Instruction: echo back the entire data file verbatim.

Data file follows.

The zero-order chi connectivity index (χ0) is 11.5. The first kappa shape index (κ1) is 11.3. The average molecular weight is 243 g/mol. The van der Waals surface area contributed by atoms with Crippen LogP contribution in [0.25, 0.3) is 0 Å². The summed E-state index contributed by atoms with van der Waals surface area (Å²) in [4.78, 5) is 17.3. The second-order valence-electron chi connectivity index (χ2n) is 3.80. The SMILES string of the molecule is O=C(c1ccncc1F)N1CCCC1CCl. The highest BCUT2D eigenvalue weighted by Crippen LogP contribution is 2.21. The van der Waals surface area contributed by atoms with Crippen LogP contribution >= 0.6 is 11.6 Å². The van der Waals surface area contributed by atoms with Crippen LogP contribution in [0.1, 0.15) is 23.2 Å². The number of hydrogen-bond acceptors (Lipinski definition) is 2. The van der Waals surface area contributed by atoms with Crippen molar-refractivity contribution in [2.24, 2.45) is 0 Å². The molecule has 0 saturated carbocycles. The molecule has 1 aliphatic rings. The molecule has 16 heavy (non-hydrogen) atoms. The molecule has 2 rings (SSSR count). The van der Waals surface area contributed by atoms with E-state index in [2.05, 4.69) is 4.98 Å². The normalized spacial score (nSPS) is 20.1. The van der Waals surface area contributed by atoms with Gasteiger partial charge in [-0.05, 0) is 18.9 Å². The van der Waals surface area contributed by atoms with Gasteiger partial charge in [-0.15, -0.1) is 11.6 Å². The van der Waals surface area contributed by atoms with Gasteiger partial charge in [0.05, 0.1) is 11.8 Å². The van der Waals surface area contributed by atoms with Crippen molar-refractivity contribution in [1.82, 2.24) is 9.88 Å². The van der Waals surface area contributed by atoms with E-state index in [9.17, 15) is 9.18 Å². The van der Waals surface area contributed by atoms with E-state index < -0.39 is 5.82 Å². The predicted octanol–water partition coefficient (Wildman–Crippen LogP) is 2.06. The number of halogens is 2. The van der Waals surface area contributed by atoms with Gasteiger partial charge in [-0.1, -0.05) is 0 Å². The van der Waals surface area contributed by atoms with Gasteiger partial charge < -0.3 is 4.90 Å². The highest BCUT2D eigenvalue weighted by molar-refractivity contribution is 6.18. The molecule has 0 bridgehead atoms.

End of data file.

The zero-order chi connectivity index (χ0) is 11.5. The first kappa shape index (κ1) is 11.3. The average molecular weight is 243 g/mol. The van der Waals surface area contributed by atoms with Crippen LogP contribution in [0.25, 0.3) is 0 Å². The summed E-state index contributed by atoms with van der Waals surface area (Å²) in [4.78, 5) is 17.3. The second-order valence-electron chi connectivity index (χ2n) is 3.80. The SMILES string of the molecule is O=C(c1ccncc1F)N1CCCC1CCl. The highest BCUT2D eigenvalue weighted by Crippen LogP contribution is 2.21. The van der Waals surface area contributed by atoms with Crippen LogP contribution >= 0.6 is 11.6 Å². The van der Waals surface area contributed by atoms with Crippen LogP contribution in [0.1, 0.15) is 23.2 Å². The number of hydrogen-bond acceptors (Lipinski definition) is 2. The van der Waals surface area contributed by atoms with Crippen molar-refractivity contribution in [2.24, 2.45) is 0 Å². The molecule has 0 saturated carbocycles. The molecule has 1 aliphatic rings. The molecule has 16 heavy (non-hydrogen) atoms. The molecule has 2 rings (SSSR count). The van der Waals surface area contributed by atoms with E-state index in [2.05, 4.69) is 4.98 Å². The normalized spacial score (nSPS) is 20.1. The van der Waals surface area contributed by atoms with Gasteiger partial charge in [-0.05, 0) is 18.9 Å². The van der Waals surface area contributed by atoms with Gasteiger partial charge in [-0.15, -0.1) is 11.6 Å². The van der Waals surface area contributed by atoms with Gasteiger partial charge in [0.05, 0.1) is 11.8 Å². The van der Waals surface area contributed by atoms with Crippen molar-refractivity contribution in [1.82, 2.24) is 9.88 Å². The van der Waals surface area contributed by atoms with E-state index in [9.17, 15) is 9.18 Å². The van der Waals surface area contributed by atoms with E-state index < -0.39 is 5.82 Å². The predicted octanol–water partition coefficient (Wildman–Crippen LogP) is 2.06. The number of halogens is 2. The van der Waals surface area contributed by atoms with Gasteiger partial charge in [-0.1, -0.05) is 0 Å². The van der Waals surface area contributed by atoms with Gasteiger partial charge < -0.3 is 4.90 Å². The highest BCUT2D eigenvalue weighted by molar-refractivity contribution is 6.18. The molecule has 0 bridgehead atoms.